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Eligibility criteria includes but are not limited to:

1. Length of Permanent Residence: You must have been a lawful permanent resident (green card holder) for a specific period.

For most applicants, the requirement is a continuous residence in the United States for at least five years. However, spouses of U.S. citizens may be eligible to apply after three years of residence if they meet certain criteria, or those who obtained the green card through a U.S. citizen spouse or the Violence Against Women Act, VAWA).  

2. Continuous Residence and Physical Presence: You must demonstrate continuous residence and physical presence in the United States. 

Exceptions may apply to individuals who have served in the U.S. military or are spouses of U.S. citizens employed abroad. 

3. English Language and Civics Knowledge: You must be able to read, write, and speak basic English and have a basic understanding of U.S. history and government. 

Some applicants may be exempt from the English language or civics test based on age and length of residence in the United States. 

4. Good Moral Character: You must demonstrate good moral character, typically evidenced by factors such as criminal history and financial responsibility. 

5. Willingness to Take the Oath of Allegiance: You must be willing to take the Oath of Allegiance to the United States. 

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Breakdown of the naturalization process:

1. Determine Eligibility: Before starting the naturalization process, it's crucial to ensure the individual meets all the eligibility criteria.
2.Prepare The Application (Form N-400): Obtain and fill out Form N-400, the Application for Naturalization.
3. Submit Your Application: Once the application is complete, submit it to U.S. Citizenship and Immigration Services (USCIS) along with the required fees and any supporting documents.
4. Biometrics Appointment: After USCIS receives the application, the individual will be scheduled for a biometrics appointment at a USCIS Application Support Center (ASC).
5. Attend the Citizenship Interview: If the application is approved, the individual will be scheduled for a citizenship interview at a USCIS office.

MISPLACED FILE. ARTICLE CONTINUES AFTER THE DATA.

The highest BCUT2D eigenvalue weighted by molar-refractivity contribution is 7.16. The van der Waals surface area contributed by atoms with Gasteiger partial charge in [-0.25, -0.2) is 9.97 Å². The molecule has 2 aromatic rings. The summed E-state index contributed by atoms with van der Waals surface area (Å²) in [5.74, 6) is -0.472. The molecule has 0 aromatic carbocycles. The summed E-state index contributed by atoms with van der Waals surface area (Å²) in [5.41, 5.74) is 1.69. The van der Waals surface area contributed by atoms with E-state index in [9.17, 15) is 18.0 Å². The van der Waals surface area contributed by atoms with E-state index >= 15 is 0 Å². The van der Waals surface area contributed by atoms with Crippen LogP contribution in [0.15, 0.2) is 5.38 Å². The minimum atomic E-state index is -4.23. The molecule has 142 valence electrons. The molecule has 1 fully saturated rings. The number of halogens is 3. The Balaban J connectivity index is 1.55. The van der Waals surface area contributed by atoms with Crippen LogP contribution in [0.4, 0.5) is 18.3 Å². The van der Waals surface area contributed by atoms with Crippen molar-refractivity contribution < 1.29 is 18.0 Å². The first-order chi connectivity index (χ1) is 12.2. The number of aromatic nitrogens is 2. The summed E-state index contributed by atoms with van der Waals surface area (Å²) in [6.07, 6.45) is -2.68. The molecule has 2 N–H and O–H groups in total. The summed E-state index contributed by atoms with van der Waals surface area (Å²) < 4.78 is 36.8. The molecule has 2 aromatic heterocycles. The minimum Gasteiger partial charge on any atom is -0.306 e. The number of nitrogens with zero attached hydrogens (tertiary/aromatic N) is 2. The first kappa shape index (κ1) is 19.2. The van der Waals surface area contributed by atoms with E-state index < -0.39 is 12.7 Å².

6. Take the English and Civics Tests:As part of the interview process, the individual will be required to take the English and civics tests, unless he or she qualifies for an exemption.
7. Receive a Decision: Following the interview and tests, the USCIS officer will decide on the application. If approved, the individual will receive a Notice of Naturalization Oath Ceremony.
8. Attend the Oath Ceremony: Attend the scheduled Oath of Allegiance ceremony, where the individual will swear allegiance to the United States and officially become a U.S. citizen. After taking the oath, the individual will receive a Certificate of Naturalization, confirming your new citizenship status.
9. Update Records and Obtain Passport.
Seeking guidance from experienced legal professionals is essential for navigating this formal procedure effectively, ensuring that any legal issues, including criminal incidents, are handled with precision and care. A thorough approach not only improves the chances of a positive outcome but also demonstrates a commitment to fulfilling the responsibilities associated with pursuing U.S. citizenship.

Exceptions to these requirements may apply in certain cases. For example:

• English Language Requirement: Applicants who are over a certain age and have been lawful permanent residents for a significant period may qualify for an exemption from the English language requirement. Additionally, applicants with certain medical conditions may be eligible for an exemption or accommodation.
• Civics Test: Certain applicants may be eligible for an exemption from the civics test based on age and length of residence in the United States.
• Continuous Residence and Physical Presence: Individuals who have served in the U.S. military or are spouses of U.S. citizens employed abroad may be eligible for an exception to the continuous residence and physical presence requirements.
• Estimated Timeline: The timeline for naturalization can vary depending on various factors such as the applicant's location, caseload at USCIS offices, and individual circumstances. On average, the process from application to oath ceremony may take approximately 6 to 12 months.
• Immigration Cost: There are fees associated with the naturalization process, including application fees and biometric services fees. However, waivers may be available for those who qualify based on income or other circumstances.

Our attorney fees start at USD 2,000 for cases not involving exceptions or possible current or past issues.

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